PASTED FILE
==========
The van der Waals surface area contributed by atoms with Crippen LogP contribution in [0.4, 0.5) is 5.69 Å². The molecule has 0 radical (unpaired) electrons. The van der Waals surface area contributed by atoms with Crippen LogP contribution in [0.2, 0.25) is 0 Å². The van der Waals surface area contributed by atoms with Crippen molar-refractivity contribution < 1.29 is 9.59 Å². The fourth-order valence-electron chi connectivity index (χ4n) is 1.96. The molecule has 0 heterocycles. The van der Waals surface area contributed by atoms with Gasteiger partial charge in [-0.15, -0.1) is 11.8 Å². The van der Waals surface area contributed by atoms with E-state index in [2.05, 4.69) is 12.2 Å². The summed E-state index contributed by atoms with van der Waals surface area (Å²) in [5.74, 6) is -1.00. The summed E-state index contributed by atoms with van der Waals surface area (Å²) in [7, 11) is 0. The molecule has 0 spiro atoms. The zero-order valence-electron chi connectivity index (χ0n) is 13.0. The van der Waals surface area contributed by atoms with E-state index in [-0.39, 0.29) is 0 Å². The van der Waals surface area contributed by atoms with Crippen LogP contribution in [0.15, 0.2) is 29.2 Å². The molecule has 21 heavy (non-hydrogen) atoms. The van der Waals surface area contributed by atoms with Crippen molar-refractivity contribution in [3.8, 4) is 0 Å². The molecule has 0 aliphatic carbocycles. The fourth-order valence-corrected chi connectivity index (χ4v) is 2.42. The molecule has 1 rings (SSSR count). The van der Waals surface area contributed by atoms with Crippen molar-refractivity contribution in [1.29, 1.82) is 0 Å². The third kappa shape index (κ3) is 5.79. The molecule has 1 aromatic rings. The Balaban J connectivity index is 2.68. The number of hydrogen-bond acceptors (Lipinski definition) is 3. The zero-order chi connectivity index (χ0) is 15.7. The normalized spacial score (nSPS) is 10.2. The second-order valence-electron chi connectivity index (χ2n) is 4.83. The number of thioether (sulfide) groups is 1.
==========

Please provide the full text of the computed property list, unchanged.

The van der Waals surface area contributed by atoms with Crippen LogP contribution in [0.4, 0.5) is 5.69 Å². The molecule has 0 radical (unpaired) electrons. The van der Waals surface area contributed by atoms with Crippen LogP contribution in [0.2, 0.25) is 0 Å². The van der Waals surface area contributed by atoms with Crippen molar-refractivity contribution < 1.29 is 9.59 Å². The fourth-order valence-electron chi connectivity index (χ4n) is 1.96. The molecule has 0 heterocycles. The van der Waals surface area contributed by atoms with Gasteiger partial charge in [-0.15, -0.1) is 11.8 Å². The van der Waals surface area contributed by atoms with E-state index in [2.05, 4.69) is 12.2 Å². The summed E-state index contributed by atoms with van der Waals surface area (Å²) in [5.74, 6) is -1.00. The summed E-state index contributed by atoms with van der Waals surface area (Å²) in [7, 11) is 0. The molecule has 0 spiro atoms. The zero-order valence-electron chi connectivity index (χ0n) is 13.0. The van der Waals surface area contributed by atoms with E-state index in [-0.39, 0.29) is 0 Å². The van der Waals surface area contributed by atoms with Crippen LogP contribution in [0.15, 0.2) is 29.2 Å². The molecule has 21 heavy (non-hydrogen) atoms. The van der Waals surface area contributed by atoms with Crippen molar-refractivity contribution in [3.8, 4) is 0 Å². The molecule has 0 aliphatic carbocycles. The fourth-order valence-corrected chi connectivity index (χ4v) is 2.42. The molecule has 1 rings (SSSR count). The van der Waals surface area contributed by atoms with Crippen molar-refractivity contribution in [1.29, 1.82) is 0 Å². The third kappa shape index (κ3) is 5.79. The molecule has 1 aromatic rings. The Balaban J connectivity index is 2.68. The number of hydrogen-bond acceptors (Lipinski definition) is 3. The zero-order chi connectivity index (χ0) is 15.7. The normalized spacial score (nSPS) is 10.2. The second-order valence-electron chi connectivity index (χ2n) is 4.83. The number of thioether (sulfide) groups is 1.